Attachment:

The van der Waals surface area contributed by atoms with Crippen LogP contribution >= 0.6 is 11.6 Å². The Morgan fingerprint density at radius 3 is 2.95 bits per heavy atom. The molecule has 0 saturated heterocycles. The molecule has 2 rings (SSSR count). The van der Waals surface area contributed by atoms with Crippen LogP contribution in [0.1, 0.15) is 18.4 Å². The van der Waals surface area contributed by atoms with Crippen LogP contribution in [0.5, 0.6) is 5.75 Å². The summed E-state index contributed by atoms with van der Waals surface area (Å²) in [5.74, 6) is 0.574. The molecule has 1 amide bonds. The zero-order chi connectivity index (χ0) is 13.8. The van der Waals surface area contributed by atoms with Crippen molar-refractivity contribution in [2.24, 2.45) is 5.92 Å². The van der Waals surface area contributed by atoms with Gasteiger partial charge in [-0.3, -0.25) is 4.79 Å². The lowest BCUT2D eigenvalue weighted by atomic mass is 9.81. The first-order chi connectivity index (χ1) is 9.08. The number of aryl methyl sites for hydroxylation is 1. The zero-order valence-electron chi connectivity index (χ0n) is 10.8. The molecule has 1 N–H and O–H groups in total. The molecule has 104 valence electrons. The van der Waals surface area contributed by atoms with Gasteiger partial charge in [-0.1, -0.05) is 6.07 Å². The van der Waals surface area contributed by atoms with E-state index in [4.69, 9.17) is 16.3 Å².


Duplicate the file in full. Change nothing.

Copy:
The van der Waals surface area contributed by atoms with Crippen LogP contribution >= 0.6 is 11.6 Å². The Morgan fingerprint density at radius 3 is 2.95 bits per heavy atom. The molecule has 0 saturated heterocycles. The molecule has 2 rings (SSSR count). The van der Waals surface area contributed by atoms with Crippen LogP contribution in [0.1, 0.15) is 18.4 Å². The van der Waals surface area contributed by atoms with Crippen LogP contribution in [0.5, 0.6) is 5.75 Å². The summed E-state index contributed by atoms with van der Waals surface area (Å²) in [5.74, 6) is 0.574. The molecule has 1 amide bonds. The zero-order chi connectivity index (χ0) is 13.8. The van der Waals surface area contributed by atoms with Crippen molar-refractivity contribution in [2.24, 2.45) is 5.92 Å². The van der Waals surface area contributed by atoms with Gasteiger partial charge in [-0.3, -0.25) is 4.79 Å². The lowest BCUT2D eigenvalue weighted by atomic mass is 9.81. The first-order chi connectivity index (χ1) is 9.08. The number of aryl methyl sites for hydroxylation is 1. The zero-order valence-electron chi connectivity index (χ0n) is 10.8. The molecule has 1 N–H and O–H groups in total. The molecule has 104 valence electrons. The van der Waals surface area contributed by atoms with Gasteiger partial charge in [-0.1, -0.05) is 6.07 Å². The van der Waals surface area contributed by atoms with E-state index in [4.69, 9.17) is 16.3 Å².